The research took place during a period from May 2015 to July 2015 and was conducted on the banks of a 2-km long mangrove channel in which first part (1200 m) is of natural origin, while the subsequent part (800 m) is artificial, as it was constructed shortly after the hurricane attack. The age of the mangrove stand was considered to be approximately the same (roughly 30 years), considering the concurrent natural regeneration after the hurricane attack and visual homogeneity of the forest stand (homogeneous DBH, mean value 12 cm and tree height, mean value 5.5 m). There was no undergrowth layer under the canopy. Considering that the forest stands on the banks of these two parts are in almost the same age, grow in similar environmental conditions, and the same habitat, it was concluded that the two channel parts could be compared to each other. The density of the forest stand was visually approximated (for mean approximately 30 mangrove stems per 100 m2) and was recognized as similar as well as the distance between adjacent trees.

The average height of the mangrove forest stand was 5–6 m in total and spread over 22 ha. Due to the high density of the forest stand, the research was carried out according to the following design. A channel leading through the mangrove stand was divided into 20 sectors, each 100 m long. Two edge trees situated directly within the channel bank at the end of each sector were marked and surveyed: one tree on the right side of the channel and one tree on the left side. These trees were determined into the species and epiphytes occurring there were determined as well. Each mangrove tree was surveyed in an appropriate way. In the case of epiphyte occurrence on higher sprays, it was necessary to climb the tree for the purpose of determining the epiphyte species. Additionally, canoes were used in the process of determining the epiphyte species on the lower branches. This two-tree design was chosen due to the enormous number of epiphyte individuals that can be found in the majority of mangroves.

There were two parameters recorded and evaluated in the research: occurrence of epiphytic individuals and vascular epiphytes’ diversity. The recorded values were matched with the channel sector where they had been collected, and therefore the parameters were studied at the background of the particular part’s origin.

The diversity was analyzed using of two types of diversity indexes—Simpson index [26] and Shannon-Wiener index [27].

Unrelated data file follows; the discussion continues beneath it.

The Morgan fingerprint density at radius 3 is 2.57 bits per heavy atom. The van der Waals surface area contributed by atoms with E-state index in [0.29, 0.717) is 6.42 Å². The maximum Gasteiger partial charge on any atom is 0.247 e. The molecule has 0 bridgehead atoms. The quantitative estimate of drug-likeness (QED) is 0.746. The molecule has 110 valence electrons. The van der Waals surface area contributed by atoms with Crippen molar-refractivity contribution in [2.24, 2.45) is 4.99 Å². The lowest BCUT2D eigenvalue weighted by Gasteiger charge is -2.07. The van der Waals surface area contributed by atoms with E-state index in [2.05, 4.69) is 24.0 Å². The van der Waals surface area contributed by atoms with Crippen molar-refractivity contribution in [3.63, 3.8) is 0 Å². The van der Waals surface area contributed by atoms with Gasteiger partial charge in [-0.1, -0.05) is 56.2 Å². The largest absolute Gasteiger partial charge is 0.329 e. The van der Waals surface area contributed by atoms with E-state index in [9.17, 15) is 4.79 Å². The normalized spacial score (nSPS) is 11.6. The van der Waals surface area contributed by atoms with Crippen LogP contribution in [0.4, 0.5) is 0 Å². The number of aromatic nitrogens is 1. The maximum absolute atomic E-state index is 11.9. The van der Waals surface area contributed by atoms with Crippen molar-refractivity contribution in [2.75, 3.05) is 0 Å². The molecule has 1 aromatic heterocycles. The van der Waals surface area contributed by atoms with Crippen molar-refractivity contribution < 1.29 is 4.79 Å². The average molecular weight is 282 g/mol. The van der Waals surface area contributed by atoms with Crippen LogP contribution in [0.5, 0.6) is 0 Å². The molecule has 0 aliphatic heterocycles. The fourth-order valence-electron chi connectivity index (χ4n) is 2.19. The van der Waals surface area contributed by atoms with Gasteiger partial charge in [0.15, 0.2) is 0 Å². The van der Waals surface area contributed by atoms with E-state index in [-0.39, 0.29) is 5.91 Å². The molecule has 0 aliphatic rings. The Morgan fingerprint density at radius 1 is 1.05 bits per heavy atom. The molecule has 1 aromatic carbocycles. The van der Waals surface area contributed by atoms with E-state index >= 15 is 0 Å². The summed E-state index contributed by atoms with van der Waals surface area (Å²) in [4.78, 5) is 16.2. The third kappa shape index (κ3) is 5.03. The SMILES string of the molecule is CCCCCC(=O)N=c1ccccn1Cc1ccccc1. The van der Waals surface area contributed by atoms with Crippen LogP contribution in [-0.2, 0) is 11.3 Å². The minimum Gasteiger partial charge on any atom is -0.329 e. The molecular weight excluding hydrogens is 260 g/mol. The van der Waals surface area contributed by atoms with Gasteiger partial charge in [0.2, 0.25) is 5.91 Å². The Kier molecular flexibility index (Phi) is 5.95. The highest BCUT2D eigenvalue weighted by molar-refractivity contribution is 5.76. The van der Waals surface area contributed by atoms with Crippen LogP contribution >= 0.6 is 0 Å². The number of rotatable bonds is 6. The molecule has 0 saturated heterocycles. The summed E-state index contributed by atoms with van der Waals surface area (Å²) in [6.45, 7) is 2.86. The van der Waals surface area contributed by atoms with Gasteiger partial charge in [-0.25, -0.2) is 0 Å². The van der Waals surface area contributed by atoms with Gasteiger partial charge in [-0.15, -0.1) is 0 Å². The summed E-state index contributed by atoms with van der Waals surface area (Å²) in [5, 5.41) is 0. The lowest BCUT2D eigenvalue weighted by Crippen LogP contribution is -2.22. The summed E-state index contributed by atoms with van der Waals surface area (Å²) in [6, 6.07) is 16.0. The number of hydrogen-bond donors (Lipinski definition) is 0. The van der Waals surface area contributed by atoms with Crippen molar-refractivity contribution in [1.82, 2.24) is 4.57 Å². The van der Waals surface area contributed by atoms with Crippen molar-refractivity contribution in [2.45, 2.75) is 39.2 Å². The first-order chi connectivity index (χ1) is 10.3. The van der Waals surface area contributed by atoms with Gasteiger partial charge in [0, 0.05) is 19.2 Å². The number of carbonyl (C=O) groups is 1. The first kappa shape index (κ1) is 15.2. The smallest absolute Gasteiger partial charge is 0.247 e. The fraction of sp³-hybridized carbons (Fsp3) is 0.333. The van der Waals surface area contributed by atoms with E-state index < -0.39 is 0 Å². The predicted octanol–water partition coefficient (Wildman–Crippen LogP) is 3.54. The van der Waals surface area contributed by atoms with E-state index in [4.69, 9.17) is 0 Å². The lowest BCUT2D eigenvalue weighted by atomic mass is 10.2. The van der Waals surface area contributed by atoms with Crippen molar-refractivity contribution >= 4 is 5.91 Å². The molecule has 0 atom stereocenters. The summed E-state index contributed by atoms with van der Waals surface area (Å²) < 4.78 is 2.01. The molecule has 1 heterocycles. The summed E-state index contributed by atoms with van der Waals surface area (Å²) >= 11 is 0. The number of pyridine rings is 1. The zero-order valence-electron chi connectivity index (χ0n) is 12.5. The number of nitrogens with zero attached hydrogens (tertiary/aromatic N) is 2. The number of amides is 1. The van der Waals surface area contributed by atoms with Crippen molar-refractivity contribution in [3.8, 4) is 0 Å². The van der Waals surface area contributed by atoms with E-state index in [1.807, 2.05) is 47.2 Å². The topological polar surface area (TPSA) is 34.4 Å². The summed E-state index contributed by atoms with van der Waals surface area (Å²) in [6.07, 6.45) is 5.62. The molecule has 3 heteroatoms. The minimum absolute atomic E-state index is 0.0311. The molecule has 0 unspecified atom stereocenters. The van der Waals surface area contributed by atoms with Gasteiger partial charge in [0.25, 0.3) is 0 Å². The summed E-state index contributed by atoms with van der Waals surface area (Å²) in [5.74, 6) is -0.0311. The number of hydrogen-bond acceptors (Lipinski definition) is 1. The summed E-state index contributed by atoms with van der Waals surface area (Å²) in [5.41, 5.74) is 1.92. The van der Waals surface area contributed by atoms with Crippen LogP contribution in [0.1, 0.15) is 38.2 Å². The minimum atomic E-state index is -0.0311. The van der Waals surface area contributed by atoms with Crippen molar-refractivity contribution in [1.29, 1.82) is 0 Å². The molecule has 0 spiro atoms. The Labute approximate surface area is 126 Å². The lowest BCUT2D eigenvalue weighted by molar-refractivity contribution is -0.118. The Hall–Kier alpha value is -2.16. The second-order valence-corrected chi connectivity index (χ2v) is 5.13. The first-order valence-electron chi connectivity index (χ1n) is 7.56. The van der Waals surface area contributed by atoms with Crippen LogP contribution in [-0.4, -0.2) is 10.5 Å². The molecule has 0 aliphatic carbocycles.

3. Results and discussion

Fourty trees were examined in the mangrove channel which was divided into twenty transect, each one hundred meters long. All these tree individuals were determined as Rhizophora mangle, which in agrees with conclusions of the available sources stating that more than 40% of the stand on the Nicaraguan Atlantic coasts is formed by red mangrove [28].

Consequently, there were two trees chosen at the end of each 100 m sector, that is, 20 trees on the right bank and 20 on the left bank in total, and the number of epiphytes found on these trees was recorded. Through this method, there were 273 vascular epiphytes found in total. The distribution of the vascular epiphyte individuals is presented in Table 1. As was mentioned above, epiphytes prefer habitats on branches rather than on trunks or aerial roots. In agreement with this observation, all the recorded vascular epiphytes occurred on the branches, while no vascular epiphytes were found on the mangroves’ stems, which is in agreement with conclusions of Pike’s study [7].

No.SpeciesFamilyNo. of individualsNatural water channelArtificial water channel
Left sideRight sideLeft sideRight side
1Tillandsia bulbosa Hook.Bromeliaceae14139513615
2Tillandsia caput- medusacae E. MorrenBromeliaceae281810--
3Catopsis berteroniana (Schult. & Schult. f.) MezBromeliaceae26-8153
4Oncidium sp.Orchidaceae19910--
5Vriesea sp.Bromeliaceae164822
6Tillandsia utriculata L.Bromeliaceae11101--
7Peperomia sp.Piperaceae862--
8Tillandsia anceps G. Lodd.Bromeliaceae835--